The professor seems to be right about dinkum originating in England and being associated with hard work. But of course, the word and the expressions fair dinkum are now quintessentially Australian.
The OED notes that the 1900 English Dialect Dictionary records dinkum “hard work” as being in use in English dialect:
1900 Eng. Dial. Dict. II. 80/2 You have gotten to do your dinkum, soä you understand.
However the earliest citation is by Rolf Boldrewood, a pseudonym for English-born, Australian writer Thomas Alexander Browne:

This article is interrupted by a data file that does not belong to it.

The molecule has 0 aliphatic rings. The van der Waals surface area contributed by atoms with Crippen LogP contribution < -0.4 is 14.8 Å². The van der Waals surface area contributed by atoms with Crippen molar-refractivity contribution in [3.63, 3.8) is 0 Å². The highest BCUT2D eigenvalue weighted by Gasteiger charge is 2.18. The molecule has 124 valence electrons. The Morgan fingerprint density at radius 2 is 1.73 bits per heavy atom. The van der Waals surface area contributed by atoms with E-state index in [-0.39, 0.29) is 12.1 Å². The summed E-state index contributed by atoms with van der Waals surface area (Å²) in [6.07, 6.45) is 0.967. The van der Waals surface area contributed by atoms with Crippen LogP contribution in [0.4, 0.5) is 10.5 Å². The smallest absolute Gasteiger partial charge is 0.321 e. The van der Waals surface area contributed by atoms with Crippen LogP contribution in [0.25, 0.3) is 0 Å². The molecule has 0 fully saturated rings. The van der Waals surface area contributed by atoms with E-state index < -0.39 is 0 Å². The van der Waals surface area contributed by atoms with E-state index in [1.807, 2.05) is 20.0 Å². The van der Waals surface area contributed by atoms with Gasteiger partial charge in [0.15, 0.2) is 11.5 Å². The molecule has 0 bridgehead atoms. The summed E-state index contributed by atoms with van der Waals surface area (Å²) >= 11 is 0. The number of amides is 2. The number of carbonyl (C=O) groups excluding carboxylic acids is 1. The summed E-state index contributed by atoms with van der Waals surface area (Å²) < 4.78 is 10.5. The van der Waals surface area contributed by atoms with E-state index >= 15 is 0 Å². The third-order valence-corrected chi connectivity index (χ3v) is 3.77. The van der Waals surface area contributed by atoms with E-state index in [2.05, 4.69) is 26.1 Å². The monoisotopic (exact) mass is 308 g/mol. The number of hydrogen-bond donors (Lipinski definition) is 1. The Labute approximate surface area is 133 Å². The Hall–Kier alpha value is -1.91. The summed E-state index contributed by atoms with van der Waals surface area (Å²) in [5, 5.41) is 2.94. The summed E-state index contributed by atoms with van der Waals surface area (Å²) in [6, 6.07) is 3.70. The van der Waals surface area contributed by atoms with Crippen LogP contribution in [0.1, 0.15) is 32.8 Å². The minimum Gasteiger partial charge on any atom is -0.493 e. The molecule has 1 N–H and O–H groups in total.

1888 ‘R. Boldrewood’ Robbery under Arms v, It took us an hour’s hard dinkum to get near the peak.
Given that Browne emigrated to Australia when he was five years old, it’s a fair guess that he picked the word up in Australia and didn’t import it from England himself. But he does use it in the dialectal sense, so he’s not far removed from the source.
So it appears to have been an obscure English dialect word that emigrated to Australia, where it flourished.
The ultimate etymology is not known.